By: Jennifer Bearden, University of Florida Extension Agent
There are several variables in the vaccination equation: the people, the animals, and the vaccine. All these variables work together to create immunity to diseases in our livestock. With so many variables, things can sometimes go wrong and the animal fails to develop the desired immune response. Put another way; the animal can get sick even though it was vaccinated.
There are several reasons for vaccine failure. People are ultimately responsible for ensuring that all variables are correct, but here are some big mistakes we sometimes make:
- Giving the wrong sized dose – carefully read and follow all label instructions.
- Incorrect booster timing – schedule time to administer the initial vaccination only when you know you can booster it in a timely manner. Many vaccines require a booster 2-3 weeks after the initial dose. Be sure to read the label.
- Incorrect vaccine injection site on the animal – some vaccines are supposed to go in the muscle; some are supposed to go under the skin. Again read the label instructions and follow them.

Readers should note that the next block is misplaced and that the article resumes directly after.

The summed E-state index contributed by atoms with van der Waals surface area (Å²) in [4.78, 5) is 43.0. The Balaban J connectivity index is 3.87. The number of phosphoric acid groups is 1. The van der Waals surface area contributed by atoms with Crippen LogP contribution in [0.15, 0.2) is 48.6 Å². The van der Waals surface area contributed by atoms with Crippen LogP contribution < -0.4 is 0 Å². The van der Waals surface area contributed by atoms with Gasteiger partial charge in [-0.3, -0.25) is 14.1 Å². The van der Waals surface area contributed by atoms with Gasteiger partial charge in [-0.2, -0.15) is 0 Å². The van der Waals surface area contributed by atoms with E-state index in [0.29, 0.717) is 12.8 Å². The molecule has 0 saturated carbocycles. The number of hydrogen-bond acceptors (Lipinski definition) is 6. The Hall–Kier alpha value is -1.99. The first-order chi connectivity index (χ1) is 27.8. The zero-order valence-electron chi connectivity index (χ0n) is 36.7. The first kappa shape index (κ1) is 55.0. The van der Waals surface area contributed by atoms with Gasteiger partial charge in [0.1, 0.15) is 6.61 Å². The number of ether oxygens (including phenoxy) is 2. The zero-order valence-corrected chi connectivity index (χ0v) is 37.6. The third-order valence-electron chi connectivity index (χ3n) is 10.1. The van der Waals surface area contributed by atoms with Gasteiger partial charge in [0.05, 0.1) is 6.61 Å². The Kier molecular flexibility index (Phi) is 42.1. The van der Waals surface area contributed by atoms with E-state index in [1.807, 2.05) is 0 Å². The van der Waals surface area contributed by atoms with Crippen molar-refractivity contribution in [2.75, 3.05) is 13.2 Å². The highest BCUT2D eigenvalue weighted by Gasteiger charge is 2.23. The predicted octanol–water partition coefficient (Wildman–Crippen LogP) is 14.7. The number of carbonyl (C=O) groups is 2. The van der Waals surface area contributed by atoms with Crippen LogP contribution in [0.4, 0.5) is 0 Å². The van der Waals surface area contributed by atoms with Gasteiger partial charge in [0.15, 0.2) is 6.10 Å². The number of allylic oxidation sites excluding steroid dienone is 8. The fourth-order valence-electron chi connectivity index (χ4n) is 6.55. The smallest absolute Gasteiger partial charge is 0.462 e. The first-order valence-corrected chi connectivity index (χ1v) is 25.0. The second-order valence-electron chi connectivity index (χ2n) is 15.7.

The animal is very important to the equation as well. Animals that are thin, sick, or animals under stress can fail to develop the desired response to vaccines. Cattle that are lacking in nutrients or are diverting nutrients to other physical needs may not develop the desired immunity. Young animals that still have residual passive immunity acquired from the mother since its birth, also may not develop lasting immunity. Check with your local vet for a livestock vaccination schedule.
The vaccine itself is important too, of course. Vaccines should be stored at the proper temperature. Check your refrigerator that you store vaccines in to make sure it maintains a constant temperature of 35-45 degrees F. Vaccines are sensitive to heat and freezing temperatures. Don’t store excess or unused, vaccine. Use all vaccine immediately and discard any unused vaccine. Be sure to use vaccines before the expiration date. Expired vaccines may become ineffective causing the animal to fail to develop immunity.
The take home message is always read label instructions carefully! Store and administer vaccinations according to the label instructions and recommended schedules, and maintain a healthy herd by following recommended best management practices.
Here is the complete article with charts.